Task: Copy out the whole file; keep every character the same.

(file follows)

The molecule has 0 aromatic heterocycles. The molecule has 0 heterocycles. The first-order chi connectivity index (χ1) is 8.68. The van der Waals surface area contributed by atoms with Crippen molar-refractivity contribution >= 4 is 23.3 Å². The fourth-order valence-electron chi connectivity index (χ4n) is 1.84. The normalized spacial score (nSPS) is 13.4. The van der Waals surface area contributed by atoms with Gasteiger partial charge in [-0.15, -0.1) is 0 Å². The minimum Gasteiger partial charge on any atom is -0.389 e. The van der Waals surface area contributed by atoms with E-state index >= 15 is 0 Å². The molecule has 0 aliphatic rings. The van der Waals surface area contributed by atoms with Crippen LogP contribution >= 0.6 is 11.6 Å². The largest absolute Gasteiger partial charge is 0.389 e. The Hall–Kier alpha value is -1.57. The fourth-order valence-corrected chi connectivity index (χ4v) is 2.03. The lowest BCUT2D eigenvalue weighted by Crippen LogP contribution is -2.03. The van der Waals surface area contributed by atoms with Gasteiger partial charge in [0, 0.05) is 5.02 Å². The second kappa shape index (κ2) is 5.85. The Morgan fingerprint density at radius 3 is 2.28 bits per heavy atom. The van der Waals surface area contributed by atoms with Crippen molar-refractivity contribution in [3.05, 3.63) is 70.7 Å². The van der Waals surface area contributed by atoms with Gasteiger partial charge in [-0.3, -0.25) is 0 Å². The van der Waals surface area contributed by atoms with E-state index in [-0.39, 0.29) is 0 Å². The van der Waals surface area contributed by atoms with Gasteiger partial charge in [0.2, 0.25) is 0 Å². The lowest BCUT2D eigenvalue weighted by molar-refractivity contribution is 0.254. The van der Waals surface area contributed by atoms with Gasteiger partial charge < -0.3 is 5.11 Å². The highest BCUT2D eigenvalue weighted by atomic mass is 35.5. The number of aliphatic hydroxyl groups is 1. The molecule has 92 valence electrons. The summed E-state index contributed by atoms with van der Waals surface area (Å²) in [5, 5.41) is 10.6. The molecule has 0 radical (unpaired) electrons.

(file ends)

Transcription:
The molecule has 0 aromatic heterocycles. The molecule has 0 heterocycles. The first-order chi connectivity index (χ1) is 8.68. The van der Waals surface area contributed by atoms with Crippen molar-refractivity contribution >= 4 is 23.3 Å². The fourth-order valence-electron chi connectivity index (χ4n) is 1.84. The normalized spacial score (nSPS) is 13.4. The van der Waals surface area contributed by atoms with Gasteiger partial charge in [-0.15, -0.1) is 0 Å². The minimum Gasteiger partial charge on any atom is -0.389 e. The van der Waals surface area contributed by atoms with E-state index >= 15 is 0 Å². The molecule has 0 aliphatic rings. The van der Waals surface area contributed by atoms with Crippen LogP contribution >= 0.6 is 11.6 Å². The largest absolute Gasteiger partial charge is 0.389 e. The Hall–Kier alpha value is -1.57. The fourth-order valence-corrected chi connectivity index (χ4v) is 2.03. The lowest BCUT2D eigenvalue weighted by Crippen LogP contribution is -2.03. The van der Waals surface area contributed by atoms with Gasteiger partial charge in [0, 0.05) is 5.02 Å². The second kappa shape index (κ2) is 5.85. The Morgan fingerprint density at radius 3 is 2.28 bits per heavy atom. The van der Waals surface area contributed by atoms with Crippen molar-refractivity contribution in [3.05, 3.63) is 70.7 Å². The van der Waals surface area contributed by atoms with Gasteiger partial charge in [-0.3, -0.25) is 0 Å². The van der Waals surface area contributed by atoms with E-state index in [-0.39, 0.29) is 0 Å². The van der Waals surface area contributed by atoms with Gasteiger partial charge in [0.2, 0.25) is 0 Å². The lowest BCUT2D eigenvalue weighted by molar-refractivity contribution is 0.254. The van der Waals surface area contributed by atoms with Gasteiger partial charge < -0.3 is 5.11 Å². The highest BCUT2D eigenvalue weighted by atomic mass is 35.5. The number of aliphatic hydroxyl groups is 1. The molecule has 92 valence electrons. The summed E-state index contributed by atoms with van der Waals surface area (Å²) in [5, 5.41) is 10.6. The molecule has 0 radical (unpaired) electrons.